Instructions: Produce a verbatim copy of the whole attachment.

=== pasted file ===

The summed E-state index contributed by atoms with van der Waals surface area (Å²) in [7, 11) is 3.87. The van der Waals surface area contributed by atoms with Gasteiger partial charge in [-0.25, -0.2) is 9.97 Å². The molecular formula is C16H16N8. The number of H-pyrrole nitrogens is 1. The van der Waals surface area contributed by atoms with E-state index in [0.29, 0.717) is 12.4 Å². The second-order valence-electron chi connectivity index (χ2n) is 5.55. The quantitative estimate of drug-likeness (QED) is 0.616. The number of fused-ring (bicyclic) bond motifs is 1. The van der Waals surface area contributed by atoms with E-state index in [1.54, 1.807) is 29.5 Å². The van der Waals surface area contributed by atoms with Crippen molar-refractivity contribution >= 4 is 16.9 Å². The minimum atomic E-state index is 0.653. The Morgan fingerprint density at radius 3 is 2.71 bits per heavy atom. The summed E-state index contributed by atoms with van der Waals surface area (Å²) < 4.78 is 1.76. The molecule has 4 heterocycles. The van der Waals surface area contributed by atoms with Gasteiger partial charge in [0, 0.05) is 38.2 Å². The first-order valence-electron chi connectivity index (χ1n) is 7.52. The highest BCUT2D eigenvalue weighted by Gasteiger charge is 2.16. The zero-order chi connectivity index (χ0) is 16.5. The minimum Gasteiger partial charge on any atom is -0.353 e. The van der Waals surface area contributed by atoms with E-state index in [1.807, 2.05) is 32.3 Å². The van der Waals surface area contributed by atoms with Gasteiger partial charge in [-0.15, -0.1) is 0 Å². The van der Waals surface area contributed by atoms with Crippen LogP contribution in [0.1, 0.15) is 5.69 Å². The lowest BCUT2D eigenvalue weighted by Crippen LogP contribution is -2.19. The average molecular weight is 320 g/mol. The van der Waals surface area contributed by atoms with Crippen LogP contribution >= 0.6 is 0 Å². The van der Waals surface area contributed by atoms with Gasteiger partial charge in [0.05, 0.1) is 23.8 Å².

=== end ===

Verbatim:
The summed E-state index contributed by atoms with van der Waals surface area (Å²) in [7, 11) is 3.87. The van der Waals surface area contributed by atoms with Gasteiger partial charge in [-0.25, -0.2) is 9.97 Å². The molecular formula is C16H16N8. The number of H-pyrrole nitrogens is 1. The van der Waals surface area contributed by atoms with E-state index in [0.29, 0.717) is 12.4 Å². The second-order valence-electron chi connectivity index (χ2n) is 5.55. The quantitative estimate of drug-likeness (QED) is 0.616. The number of fused-ring (bicyclic) bond motifs is 1. The van der Waals surface area contributed by atoms with E-state index in [1.54, 1.807) is 29.5 Å². The van der Waals surface area contributed by atoms with Crippen molar-refractivity contribution >= 4 is 16.9 Å². The minimum atomic E-state index is 0.653. The Morgan fingerprint density at radius 3 is 2.71 bits per heavy atom. The summed E-state index contributed by atoms with van der Waals surface area (Å²) < 4.78 is 1.76. The molecule has 4 heterocycles. The van der Waals surface area contributed by atoms with Gasteiger partial charge in [0, 0.05) is 38.2 Å². The first-order valence-electron chi connectivity index (χ1n) is 7.52. The highest BCUT2D eigenvalue weighted by Gasteiger charge is 2.16. The zero-order chi connectivity index (χ0) is 16.5. The minimum Gasteiger partial charge on any atom is -0.353 e. The van der Waals surface area contributed by atoms with E-state index in [1.807, 2.05) is 32.3 Å². The van der Waals surface area contributed by atoms with Gasteiger partial charge in [-0.15, -0.1) is 0 Å². The van der Waals surface area contributed by atoms with Crippen LogP contribution in [0.1, 0.15) is 5.69 Å². The lowest BCUT2D eigenvalue weighted by Crippen LogP contribution is -2.19. The average molecular weight is 320 g/mol. The van der Waals surface area contributed by atoms with Crippen LogP contribution >= 0.6 is 0 Å². The van der Waals surface area contributed by atoms with Gasteiger partial charge in [0.05, 0.1) is 23.8 Å².